MOS Technology

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MOS Technology, Inc., also known as CSG (Commodore Semiconductor Group), was a semiconductor design and fabrication company based in Norristown, Pennsylvania, in the United States. It is most famous for its 6502 microprocessor, and various designs for Commodore International's range of home computers.

Contents

History

MOS Technology, Inc. ("MOS" being short for Metal Oxide Semiconductor) was originally started in 1969 by Allen-Bradley to provide a second source for Texas Instruments (TI) designed electronic calculators and the chips inside them. In the early 1970s TI decided to release their own line of calculators, instead of selling just the chips inside them, and introduced them at a price that was lower than the price of the chipset alone. Many early chip companies were wiped out in the aftermath; those that survived did so by finding other chips to produce. MOS became a supplier to Atari, producing a custom single-chip Pong system.

Things changed dramatically in 1975. Several of the designers of the Motorola 6800 left the company shortly after its release, after management told them to stop working on a low-cost version of the design. At the time there was no such thing as a "design-only" firm (known as a fabless semiconductor company today), so they had to join a chip-building company to produce their new CPU. MOS was a small firm with good credentials in the right area, the east coast of the USA. The team of four design engineers was headed by Chuck Peddle and included Bill Mensch. At MOS they set about building a new CPU that would outperform the 6800 while being similar to it in purpose. The resulting 6501 design was somewhat similar to the 6800, but by using several simplifications in the design, the 6501 would be up to four times faster.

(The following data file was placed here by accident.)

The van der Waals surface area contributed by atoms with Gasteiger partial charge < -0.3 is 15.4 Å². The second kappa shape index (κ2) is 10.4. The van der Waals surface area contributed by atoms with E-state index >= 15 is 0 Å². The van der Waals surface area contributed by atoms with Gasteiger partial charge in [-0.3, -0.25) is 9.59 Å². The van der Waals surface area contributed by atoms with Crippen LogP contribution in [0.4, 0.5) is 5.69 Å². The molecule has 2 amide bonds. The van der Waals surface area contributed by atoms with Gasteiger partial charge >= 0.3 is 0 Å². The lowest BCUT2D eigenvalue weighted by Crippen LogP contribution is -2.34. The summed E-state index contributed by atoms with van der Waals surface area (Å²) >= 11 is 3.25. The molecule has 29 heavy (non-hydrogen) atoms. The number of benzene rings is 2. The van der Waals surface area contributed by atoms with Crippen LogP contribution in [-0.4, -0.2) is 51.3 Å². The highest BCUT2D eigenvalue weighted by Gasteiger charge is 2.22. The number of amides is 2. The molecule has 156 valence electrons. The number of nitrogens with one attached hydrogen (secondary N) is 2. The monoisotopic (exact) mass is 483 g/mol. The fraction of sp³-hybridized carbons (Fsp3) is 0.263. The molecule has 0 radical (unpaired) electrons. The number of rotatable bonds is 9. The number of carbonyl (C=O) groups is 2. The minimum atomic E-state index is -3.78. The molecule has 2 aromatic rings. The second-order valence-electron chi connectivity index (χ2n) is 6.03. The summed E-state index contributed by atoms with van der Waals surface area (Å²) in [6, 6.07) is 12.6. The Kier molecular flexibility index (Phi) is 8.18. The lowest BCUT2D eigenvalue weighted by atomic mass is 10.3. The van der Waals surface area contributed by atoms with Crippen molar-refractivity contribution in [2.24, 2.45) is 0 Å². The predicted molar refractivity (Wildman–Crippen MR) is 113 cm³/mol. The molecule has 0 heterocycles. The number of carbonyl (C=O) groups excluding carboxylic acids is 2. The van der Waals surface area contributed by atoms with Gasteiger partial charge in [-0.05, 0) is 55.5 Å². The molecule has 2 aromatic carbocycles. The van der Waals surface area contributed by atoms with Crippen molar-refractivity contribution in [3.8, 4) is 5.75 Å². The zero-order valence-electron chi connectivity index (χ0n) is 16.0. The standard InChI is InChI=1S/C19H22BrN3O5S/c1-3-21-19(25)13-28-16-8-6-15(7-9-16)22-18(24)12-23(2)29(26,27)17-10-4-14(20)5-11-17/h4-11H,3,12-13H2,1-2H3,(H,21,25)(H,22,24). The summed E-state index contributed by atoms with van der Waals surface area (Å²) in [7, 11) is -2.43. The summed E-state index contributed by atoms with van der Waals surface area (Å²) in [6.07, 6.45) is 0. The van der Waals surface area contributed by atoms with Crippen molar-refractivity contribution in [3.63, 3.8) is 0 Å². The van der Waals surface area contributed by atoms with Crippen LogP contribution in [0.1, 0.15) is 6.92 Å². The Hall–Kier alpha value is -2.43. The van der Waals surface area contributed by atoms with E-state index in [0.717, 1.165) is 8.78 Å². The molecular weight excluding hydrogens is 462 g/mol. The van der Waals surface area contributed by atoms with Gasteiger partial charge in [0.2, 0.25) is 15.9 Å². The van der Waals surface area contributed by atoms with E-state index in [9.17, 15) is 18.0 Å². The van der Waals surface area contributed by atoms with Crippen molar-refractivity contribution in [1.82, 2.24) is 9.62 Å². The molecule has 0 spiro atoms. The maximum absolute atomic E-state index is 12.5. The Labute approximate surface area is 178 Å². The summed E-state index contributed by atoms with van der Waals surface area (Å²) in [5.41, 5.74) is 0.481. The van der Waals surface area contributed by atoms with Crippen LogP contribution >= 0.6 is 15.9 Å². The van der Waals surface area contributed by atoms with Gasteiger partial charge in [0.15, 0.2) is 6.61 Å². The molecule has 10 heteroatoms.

Mask fixing

In addition to a good design, MOS had a secret weapon: the ability to "fix" its masks.[1] Masks are the large drawings of the chip that are photo-reduced to make the pattern from which chips are made – a process similar to photocopying. All masks end up with flaws, both as a result of design problems in the chip itself, as well as side effects from the photo-reduction process. When a chip is made with this mask there is a chance that some of these flaws will end up expressed on the chip. If too many of them are expressed, that particular chip will not work.

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